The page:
Twas the Night Before Christmas and … Zebra?

I finally got a chance to knuckle down and get my zebra piece finished tonight! I figured it was perhaps the only way I could distract myself from the mountain of cheese and crackers sitting in the kitchen.

I will confess I’m not 100% happy without the outcome. I think the background was, in retrospect, pretty poorly planned out in terms of the overall colour scheme. But hey, it was an experience and I’m learning to be a bit more confident with my strokes and to work outside of my usual ‘blocks’ of colour. The background itself I’m quite happy with, just think I should have perhaps used more mint green.
sweetrat153Backgrounds have been rather absent throughout the process (why yes, yes I do watch the Apprentice and yes I am now thinking in Mark’s accent), and it definitely adds a little more to the overall piece. Just need some fine tuning is all!

So, here he is, the Zebro!

As ever, gouache and ink were my medium of choice 🙂

Hey There Zebro

As all the Christmas commissions have been sent of ready to meet their new owners I’ve spent this weekend working on a gift for the other half, and a personal piece that I’ve been itching to do for a while now. The gift, I’m afraid, I’ll have to refrain from showing you until after Christmas Day as he may stumble across it here (if you’re reading, go away, go play your games, shoo shoo!), although I’m both apprehensive and excited to reveal that when the time is right! Not what I’d usually do, not even close, but it was a lot of fun anyway. The personal piece, however, I can reveal to you in all it’s pixellated, poorly lit phone pic glory! But everyone loves a good WIP photo, right?

I know rainbow zebra’s is hardly a daring step of creativity, but the idea sat in my head, refusing to stop gnawing away at my brain cells until I submitted myself to it. And so, I begin the Zebro. Unfortunately I’m suffering a case of THE CLAW in my right hand from all the frantic detail work done on the other half’s gift, so poor Zebro will have to wait until tomorrow for me to do any more work on him. But I have some pretty snazzy thoughts for the colour scheme, and looking forward to revealing them!

Materials here are my good old magical squishy gouache tubes, and Langton hot pressed watercolour paper, which is definitely one of my favourites.

Why I Love Promarkers

When you think markers you are probably put in mind of those old Berol felt tips you had at school, those red and blue horrors that would start the year as a shiny new set no one could wait to get their hands on, and by the end of the first art session would be found snapped under chairs, their lids having mysteriously vanished into the Void.

Honestly, just seeing them without their lids sets my teeth on edge, and I find myself irrationally angry at whoever happens to be sitting next to me.

But, in fact, felt tips can be a wonderful and delightfully simple medium to work with! In my two years of *sob* periodic unemployment after university I tried my hand at comics. Not writting them, you see, but illustrating them. I told myself that I could easily finish a 100 page graphic novel, no problem, yet partway through I realised that, actually, comics really were not for me. I get bored of doing the same thing for two long, and included in that was drawing the same character over and over and over. On the plus side, however, I invested in a decent set of fine line blacks as well as a couple of choice Letraset Promarkers. I was in love! A product that needed no water, left no mess, and that I could get really creative with. Sweet Rattery Illustrations itself started purely with Promarkers, and it became sort of the trademark of my work. Before long I began to appreciate just how versatile these markers were, working well alongside gouache paint, easy to blend with one another, and with a layering quality that allowed me to create the sort of depth that I wouldn’t have imagined you could achieve with felt tips.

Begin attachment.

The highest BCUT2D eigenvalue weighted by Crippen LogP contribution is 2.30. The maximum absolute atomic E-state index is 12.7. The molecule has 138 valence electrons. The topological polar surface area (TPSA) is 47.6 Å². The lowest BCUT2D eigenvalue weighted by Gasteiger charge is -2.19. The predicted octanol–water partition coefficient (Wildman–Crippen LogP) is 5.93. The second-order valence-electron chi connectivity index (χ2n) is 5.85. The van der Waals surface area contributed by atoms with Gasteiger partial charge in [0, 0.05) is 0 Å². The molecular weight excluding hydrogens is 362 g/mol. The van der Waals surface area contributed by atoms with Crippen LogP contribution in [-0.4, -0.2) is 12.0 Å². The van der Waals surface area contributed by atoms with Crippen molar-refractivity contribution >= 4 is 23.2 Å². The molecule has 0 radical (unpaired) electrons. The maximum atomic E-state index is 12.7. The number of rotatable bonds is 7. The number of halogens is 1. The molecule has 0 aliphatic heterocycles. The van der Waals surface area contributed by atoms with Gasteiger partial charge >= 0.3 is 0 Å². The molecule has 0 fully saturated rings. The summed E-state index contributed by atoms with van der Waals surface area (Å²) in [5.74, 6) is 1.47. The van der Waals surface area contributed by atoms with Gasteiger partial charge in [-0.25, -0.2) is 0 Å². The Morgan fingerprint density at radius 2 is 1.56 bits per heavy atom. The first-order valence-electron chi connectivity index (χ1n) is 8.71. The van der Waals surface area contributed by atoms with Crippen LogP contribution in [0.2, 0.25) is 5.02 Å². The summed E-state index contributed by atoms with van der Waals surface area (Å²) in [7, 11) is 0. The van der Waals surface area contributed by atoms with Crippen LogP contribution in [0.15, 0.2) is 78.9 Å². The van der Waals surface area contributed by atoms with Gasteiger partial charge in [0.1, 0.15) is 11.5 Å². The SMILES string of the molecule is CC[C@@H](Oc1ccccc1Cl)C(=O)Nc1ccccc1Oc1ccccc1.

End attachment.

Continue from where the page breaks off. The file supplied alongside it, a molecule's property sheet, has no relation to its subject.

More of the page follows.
I suppose the huge benefit of Promarkers is that there is no fuss. Before long you will find yourself with an entire drawer dedicated to these pens, which I’m pretty sure eventually start breeding and nesting in various places in your house, and with that drawer open, a pad in hand, you can scribble and blend to your hearts content. They are perhaps the most addictive of mediums … I have found myself buying several colours that I’m all but certain I’ll never use just because I don’t have them yet, and many a dull evening has been brightened by ordering them by hue. Truthfully, they are fun. Going crazy with a brush can be every bit as enjoyable, but there’s something … childish about them. It brings me back to my days as a child, scribbling away with the few coloured pencils I’d managed to salvage from under the sofa, imagining to myself that I was some big shot artist working for Disney. Characters come to life before you as you layer on the impossibly perfect skin tones (seriously, the days of colouring people in pink because it’s all you have are over!), and I now find it very difficult to do a pencil sketch without grabbing one of my colours, grabbing my right wrist with my left hand, trying to fight back the urge to just add ‘a liiittle bit of colour here’.

The only issue I have found, personally, with Promarkers is that they do tend to run out quickly. Despite the impracticalities, I adore working on Bristol Board, and it very quickly sucks the life out of my pens. But the smoothness of the finish is just too good to sacrifice for the sake of saving a few pounds. They are the stable of my portraits, and still the most popular of the products I offer.

A selection of old boys enjoying some Bakewell.
A selection of old boys enjoying some Bakewell.
The range of colours available make it very easy to replicate real life colours of subjects.
The range of colours available make it very easy to replicate real life colours of subjects.
One of the best things about the Promarkers is the ability to layer a colour upon itself to create degrees of shading upon the subject.
One of the best things about the Promarkers is the ability to layer a colour upon itself to create degrees of shading upon the subject.
But equally, you can use a range of different colours on a subject, which creates an almost abstract result that I'm very keen on.
But equally, you can use a range of different colours on a subject, which creates an almost abstract result that I’m very keen on.

I get the feeling that Promarkers are one of the products that, the more you use them, the more you continue to learn about them. I suppose that much in itself is true about all other mediums, but the range of different techniques and results you can get from a simple felt tip is insanely satisfying.